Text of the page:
But every episode I was waiting for someone to say, “Wow. How did this happen and why didn’t I think about it until now? What value did I think I would gain from another Nicolas Cage DVD? And even worse, I brought all this crap into the world and most of it will sit in a landfill or float in the ocean until forever!” That didn’t happen.
I noticed that in all eight episodes, every one of the subjects discussed their stuff in these almost siege-like terms. Like, “our stuff is imprisoning us.” Some actual quotes from the Konmari-ees I wrote down are: “We’re in a never-ending battle to fight the clutter;” the process will “force us to go through our stuff;” “we’re surrounded by all these things.” Like, the stuff has a mind and malignancy of its own. In almost every episode there was a room that the family just didn’t go into because the “stuff” had taken over. It’s a stack of sweaters, not the Spanish Inquisition.
Exactly. You bought the stuff. You are not the victim of a tidal wave of BlueRays. I get that there’s a mental health aspect to all of this, and I’m not trying to lessen the legitimacy of people who have deep issues related to stuff. But Marie Kondo never says to anyone on the show, “In the future, you should buy less. Buying lots of shit you don’t need got you in this situation. Maybe you should consider therapy.”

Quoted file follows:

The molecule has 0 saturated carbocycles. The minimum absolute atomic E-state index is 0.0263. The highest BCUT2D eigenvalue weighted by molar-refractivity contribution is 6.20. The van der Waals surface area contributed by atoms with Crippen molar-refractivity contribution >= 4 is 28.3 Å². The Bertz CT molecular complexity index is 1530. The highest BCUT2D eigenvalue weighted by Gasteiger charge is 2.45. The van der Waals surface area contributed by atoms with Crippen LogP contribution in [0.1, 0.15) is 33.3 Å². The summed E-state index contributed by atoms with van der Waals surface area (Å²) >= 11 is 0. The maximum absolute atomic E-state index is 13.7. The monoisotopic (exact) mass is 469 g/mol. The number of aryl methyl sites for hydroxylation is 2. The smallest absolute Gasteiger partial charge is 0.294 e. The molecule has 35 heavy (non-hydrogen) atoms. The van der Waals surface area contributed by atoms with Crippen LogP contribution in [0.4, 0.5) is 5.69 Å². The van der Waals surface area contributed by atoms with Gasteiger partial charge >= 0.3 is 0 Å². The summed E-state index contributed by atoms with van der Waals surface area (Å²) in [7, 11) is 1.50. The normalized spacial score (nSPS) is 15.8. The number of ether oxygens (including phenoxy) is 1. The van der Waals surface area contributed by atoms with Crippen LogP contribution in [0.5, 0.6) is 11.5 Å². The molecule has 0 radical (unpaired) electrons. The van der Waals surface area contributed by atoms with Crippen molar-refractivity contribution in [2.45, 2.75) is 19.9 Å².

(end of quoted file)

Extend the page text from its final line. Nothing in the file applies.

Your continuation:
The piling up of stuff definitely created visible discomfort — the Konmari subjects admitted to being embarrassed by all the clothes and shoes that still had tags on them. But there is a difference between being embarrassed by money you’ve spent and feeling a sense of shame or guilt for the environmental impact associated with your consumption.
It’s true. I’d love it if she said explicitly, “Consumerism is a pox on your home and the Earth!” There are certainly plenty of opportunities for her to do so. But — not to imbue an international corporation complete with franchising opportunities with some grand environmental purpose that very well may not exist — I kept seeing the Konmari Konverts talk about how they were viewing their possessions differently. In the sixth episode, a clutter-weary dad tells his Toys-R-Us-obsessed kids that the family is learning how to “get rid of things, not buy more stuff, and be happy with what we already have.” That seems to me to be an entry point to a greener path.
When I interviewed a bunch of Konmari-ites last year, who had been through the process, they reported that they were buying less because they had changed their understanding of possessions — of what they need and truly wanted in their lives.
And that’s kind of the first step to downsizing your life, which I believe is the most important step toward a more environmentally-conscious lifestyle. So I don’t know if she has to use environmental shaming, per se, to get her point across. When it comes to changing behavior (which is a fundamental part of fighting climate change) simply threatening people with big, hard-to-comprehend threats like the global trash problem can overwhelm more than motivate. Pointing out that someone literally cannot enter a room of their own house because it’s filled with sneakers they’ve never worn — I think that’s an easier wake-up call to process.
So: Is Marie Kondo saving the world one bloated guest room at a time? Let’s not put that on her tiny, cardigan-covered shoulders. But if the Konmari method permanently cures its devotees of consumerist behavior, I’d for sure watch that follow-up series. I have to say it would be a lot more interesting than the current one.